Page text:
Living Horizontally: My Teenage Experience with Hashimoto’s

It’s hard to pinpoint when my struggle with chronic illness really began, and even harder to accept how long I’ve gone now without significant relief. Somewhere during my senior year of high school (2015-2016), I started to have a massive headache, which became a constant companion. I popped Excedrin and Advil like candy, but nothing seemed to help. My mom told me it was just stress, from worrying about finishing up school or whatever else. Things would get better once summer arrived and I could relax. I believed her, willing to chalk it up to a common cause with simple solutions. Little did I know, this would become my teenage experience with Hashimoto’s.

Although, even then I think a part of me realized there must be something more. After all, I was the only person who truly knew how I was feeling. This seemed like something more. I didn’t want to acknowledge a near-constant headache, extreme fatigue, and terrible muscle aches were abnormal for my age.

I’d cry in my bed, in so much pain sometimes I couldn’t move. I’d plead to God to take the pain away, tears rolling across my cheeks and over my ears, wetting the pillow. It seemed as though the heavens were shut to me, left to fend for myself. Why? I asked, why are you doing this to me? Thinking back on church lessons, I remembered being told I wouldn’t be given more trials than God thought I could deal with. That they were meant to be for my gain. But it was difficult to believe that. I felt helpless.

After begging my mom to get me a doctor’s appointment, I saw a nurse practitioner. She didn’t take us seriously, prescribing a couple headache medications and a thyroid supplement. My mom asked them to test for Hashimoto’s, since my aunt has it and she wondered if maybe I did too. The nurse shrugged her off, telling us to get a chiropractor. I just needed to relax my muscles, I had way too much stiffness in my shoulders. My mom relented, trusting the nurse knew best. I shared that trust.

My parents were a little skeptical a teenager needed a chiropractor, but I went. I remember my first appointment, hearing an audible crack as a couple joints in my neck snapped into their proper position. For months I’d have my neck and back popped, like bubble wrap. The nurses would make me either freeze to death with ice packs or, on a good day, relax me with a heating pad. They’d put vibrating pads on my back, sometimes painful depending on intensity. I still don’t see the point of them. It honestly felt akin to a seizure.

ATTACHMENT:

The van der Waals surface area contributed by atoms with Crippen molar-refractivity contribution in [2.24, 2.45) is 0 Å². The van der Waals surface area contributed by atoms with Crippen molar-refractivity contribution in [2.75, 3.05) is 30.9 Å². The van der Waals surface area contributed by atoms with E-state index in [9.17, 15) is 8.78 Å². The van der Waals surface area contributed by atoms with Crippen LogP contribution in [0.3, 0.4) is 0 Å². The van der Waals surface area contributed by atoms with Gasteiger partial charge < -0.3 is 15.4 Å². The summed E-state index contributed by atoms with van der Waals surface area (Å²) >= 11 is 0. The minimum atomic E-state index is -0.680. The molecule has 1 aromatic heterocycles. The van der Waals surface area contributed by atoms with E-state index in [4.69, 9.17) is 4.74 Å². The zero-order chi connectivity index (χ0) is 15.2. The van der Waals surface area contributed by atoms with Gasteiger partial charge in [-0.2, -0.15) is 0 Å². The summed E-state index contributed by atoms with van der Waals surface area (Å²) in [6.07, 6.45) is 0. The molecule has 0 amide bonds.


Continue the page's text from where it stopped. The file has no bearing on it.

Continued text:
We even got desperate enough to try acupuncture. Now that was an experience. My mom couldn’t stop laughing at how silly I looked with needles sticking out of the back of my head. She used some reference to describe me I can’t remember, but all I could think was how much I looked (and felt) like Pinhead from Hellraiser. I tried to laugh with her, but the needles hurt too much. I never thought I’d try such an unconventional method, but there you go. There comes a point you’re willing to try anything to provide blessed relief. Ironically, I was trying to relieve my pain…with more pain. For some reason though, I wasn’t given that opportunity which I wanted so badly.

All this treatment would provide temporary relief, but the headache didn’t go away. I sometimes wished I could ask my chiropractor: “Who am I to you?” Did he want me to get better, or was I a source for his next Bahamas cruise? Did he actually care, or was I a number? Was he prolonging my pain? These questions would swirl around in my head, unbidden but difficult to ignore.

He kept a file on my progress and remembered my name (probably because of the file). He never suggested stopping, or saying I was wasting my money because I wasn’t getting any benefits. He’d come in—usually after ten minutes of me lying on my stomach in a room, alone—talk to me briefly and do some back popping, then leave. If we ever made any changes to my treatment, it was because my mom or I asked. I held out hope, because I didn’t know any better.

I’m not sure what’s caused me to view that part of my life so cynically, forming my own conspiracy theories about my chiropractor. I think it’s because I put so much trust in him as a physician, who was supposed to heal people. At least, that’s how my eighteen-year-old mind worked. When I didn’t get the results I wanted, I felt betrayed. If he could help so many others feel better, why not me? I concluded he must not have tried hard enough.

Needless to say, at this point I was extremely frustrated. Freshman year was hard! Having my headache made it difficult to focus in school and get assignments done. College was supposed to be the best four years of my life, at least everyone told me so.

When I imagined going to college, I pictured going to every football and basketball game, social event, etc. I’d have the best roommates, who would become my best friends and eventually we’d be each other’s bridesmaids. My dorm room would be cute, with string lights and fun posters. I’d get amazing grades, graduating top of my class and getting awards. Some of that may seem too idealistic, but I was watching it play out around me. When the pain or fatigue was overwhelming, I’d lay in bed, scrolling through Facebook and seeing posts from people in my graduating class living their best life. Without that, I felt like I was cheated. Why was I given such a bad set of cards in life?

Instead of these wonderful possibilities, I was taking naps or staying in weekends. When I stayed on campus my second semester, my roommates thought I was antisocial because they’d go out and do things at ten p.m. or later. I guess eight hours of sleep’s for crazy people?